America's founders wrote the Constitution to establish how the new government would work.

They designed a system of laws written and enforced by elected officials and set up courts to resolve disputes about those laws. In theory, this framework was the foundation of a just society. But America’s relationship with justice has always been a work in progress. Which parts of our government work well? Which fall short of our highest ideals?

Exhibit Topics & Activities


The Rule of Law

Visit the center to learn the concept of the Rule of Law and why that foundational concept is so critical to a just society.


The Constitution

Come explore how the framework of our government is rooted in the Constitution.


Branches of Government

Learn how, while the judicial branch is important, it’s only one of the three branches that make up the government of the United States. Through a hands-on “balancing” activity, visitors can explore the three branches of government and how each provides checks and balances on the others.


State vs. Federal Governments

Visitors learn the difference between state, federal, and tribal laws and gain an appreciation for why America has a federalist system. They also learn about the relationship between state and federal courts, including why state laws sometimes get reviewed by federal courts.


Types of Court Cases

Learn the distinction between criminal cases – where crimes are actions that a government believes hurt not just individuals, but society as a whole – and civil cases – when a person, group of people, or company believes that they were harmed by the actions of another person, group of people, or company.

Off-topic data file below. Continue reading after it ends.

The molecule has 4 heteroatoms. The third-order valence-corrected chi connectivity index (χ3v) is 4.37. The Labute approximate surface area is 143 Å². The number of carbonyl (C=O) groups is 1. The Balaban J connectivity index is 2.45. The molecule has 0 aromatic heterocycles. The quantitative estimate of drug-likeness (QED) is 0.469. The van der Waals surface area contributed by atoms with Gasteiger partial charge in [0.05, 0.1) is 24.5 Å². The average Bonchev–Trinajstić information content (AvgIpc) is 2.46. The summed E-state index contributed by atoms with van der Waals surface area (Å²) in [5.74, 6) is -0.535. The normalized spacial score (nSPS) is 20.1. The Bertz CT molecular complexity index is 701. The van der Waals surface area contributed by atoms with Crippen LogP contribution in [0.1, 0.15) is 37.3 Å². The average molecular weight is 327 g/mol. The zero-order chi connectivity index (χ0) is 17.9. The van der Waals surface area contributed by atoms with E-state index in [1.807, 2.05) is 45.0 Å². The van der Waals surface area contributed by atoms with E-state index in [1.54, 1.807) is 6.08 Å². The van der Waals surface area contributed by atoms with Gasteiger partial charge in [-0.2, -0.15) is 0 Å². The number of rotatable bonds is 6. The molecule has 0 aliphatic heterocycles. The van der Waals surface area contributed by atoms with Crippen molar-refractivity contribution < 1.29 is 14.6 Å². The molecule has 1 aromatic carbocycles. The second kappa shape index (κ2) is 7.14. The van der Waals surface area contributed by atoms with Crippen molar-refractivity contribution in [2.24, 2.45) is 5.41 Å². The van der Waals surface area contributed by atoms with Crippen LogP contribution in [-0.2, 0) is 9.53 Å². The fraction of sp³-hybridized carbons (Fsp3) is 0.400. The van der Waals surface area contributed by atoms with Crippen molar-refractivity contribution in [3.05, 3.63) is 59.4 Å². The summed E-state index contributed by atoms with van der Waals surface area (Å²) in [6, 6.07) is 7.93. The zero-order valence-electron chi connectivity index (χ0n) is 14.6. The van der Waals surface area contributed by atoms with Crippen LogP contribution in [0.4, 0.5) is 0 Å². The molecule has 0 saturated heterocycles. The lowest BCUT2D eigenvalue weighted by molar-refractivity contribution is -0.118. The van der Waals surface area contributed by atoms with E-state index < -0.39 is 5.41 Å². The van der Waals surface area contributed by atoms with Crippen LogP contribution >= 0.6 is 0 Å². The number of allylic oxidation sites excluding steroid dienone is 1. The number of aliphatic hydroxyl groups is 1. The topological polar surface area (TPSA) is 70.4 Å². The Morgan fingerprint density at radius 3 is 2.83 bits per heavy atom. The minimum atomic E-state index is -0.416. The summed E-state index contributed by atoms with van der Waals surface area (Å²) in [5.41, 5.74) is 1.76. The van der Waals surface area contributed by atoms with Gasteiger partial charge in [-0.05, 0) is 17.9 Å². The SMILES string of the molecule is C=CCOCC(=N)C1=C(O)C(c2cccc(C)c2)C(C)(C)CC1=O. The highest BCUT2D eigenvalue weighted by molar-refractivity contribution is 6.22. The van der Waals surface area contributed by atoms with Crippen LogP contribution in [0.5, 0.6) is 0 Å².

The Bill of Rights & The Criminal Justice Process

Discover how the Constitution protects your rights during a trial – the right to privacy, to remain silent, to not be charged with the same crime twice, to an impartial jury, to confront a witness, and to legal representation – and why each of these rights is so important.


Appellate Courts

Through reliving appeals that have shaped American society, visitors will learn about the opportunities and challenges of the appeals process, why appeals are a necessary part of our justice system, the structure of the appellate courts, and how state cases fit into the system.

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